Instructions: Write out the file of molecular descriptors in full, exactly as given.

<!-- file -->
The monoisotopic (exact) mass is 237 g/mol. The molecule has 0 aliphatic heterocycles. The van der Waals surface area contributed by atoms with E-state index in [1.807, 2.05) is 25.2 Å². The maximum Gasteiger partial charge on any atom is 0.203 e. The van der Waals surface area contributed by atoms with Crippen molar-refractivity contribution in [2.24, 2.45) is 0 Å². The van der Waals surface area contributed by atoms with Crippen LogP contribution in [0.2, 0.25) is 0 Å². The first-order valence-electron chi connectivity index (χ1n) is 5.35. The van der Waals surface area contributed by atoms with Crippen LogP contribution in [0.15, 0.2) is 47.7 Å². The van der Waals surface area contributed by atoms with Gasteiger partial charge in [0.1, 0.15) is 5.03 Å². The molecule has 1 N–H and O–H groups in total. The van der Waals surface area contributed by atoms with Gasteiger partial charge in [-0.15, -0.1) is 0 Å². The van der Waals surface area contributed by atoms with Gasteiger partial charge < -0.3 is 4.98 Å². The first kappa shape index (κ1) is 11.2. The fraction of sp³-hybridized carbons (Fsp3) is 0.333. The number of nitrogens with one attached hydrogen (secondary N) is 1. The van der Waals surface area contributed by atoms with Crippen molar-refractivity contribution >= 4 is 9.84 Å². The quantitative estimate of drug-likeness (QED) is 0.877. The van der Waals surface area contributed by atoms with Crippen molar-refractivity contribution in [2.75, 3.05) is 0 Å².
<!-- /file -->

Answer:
The monoisotopic (exact) mass is 237 g/mol. The molecule has 0 aliphatic heterocycles. The van der Waals surface area contributed by atoms with E-state index in [1.807, 2.05) is 25.2 Å². The maximum Gasteiger partial charge on any atom is 0.203 e. The van der Waals surface area contributed by atoms with Crippen molar-refractivity contribution in [2.24, 2.45) is 0 Å². The van der Waals surface area contributed by atoms with Crippen LogP contribution in [0.2, 0.25) is 0 Å². The first-order valence-electron chi connectivity index (χ1n) is 5.35. The van der Waals surface area contributed by atoms with Crippen LogP contribution in [0.15, 0.2) is 47.7 Å². The van der Waals surface area contributed by atoms with Gasteiger partial charge in [0.1, 0.15) is 5.03 Å². The molecule has 1 N–H and O–H groups in total. The van der Waals surface area contributed by atoms with Gasteiger partial charge in [-0.15, -0.1) is 0 Å². The van der Waals surface area contributed by atoms with Gasteiger partial charge < -0.3 is 4.98 Å². The first kappa shape index (κ1) is 11.2. The fraction of sp³-hybridized carbons (Fsp3) is 0.333. The number of nitrogens with one attached hydrogen (secondary N) is 1. The van der Waals surface area contributed by atoms with Crippen molar-refractivity contribution >= 4 is 9.84 Å². The quantitative estimate of drug-likeness (QED) is 0.877. The van der Waals surface area contributed by atoms with Crippen molar-refractivity contribution in [2.75, 3.05) is 0 Å².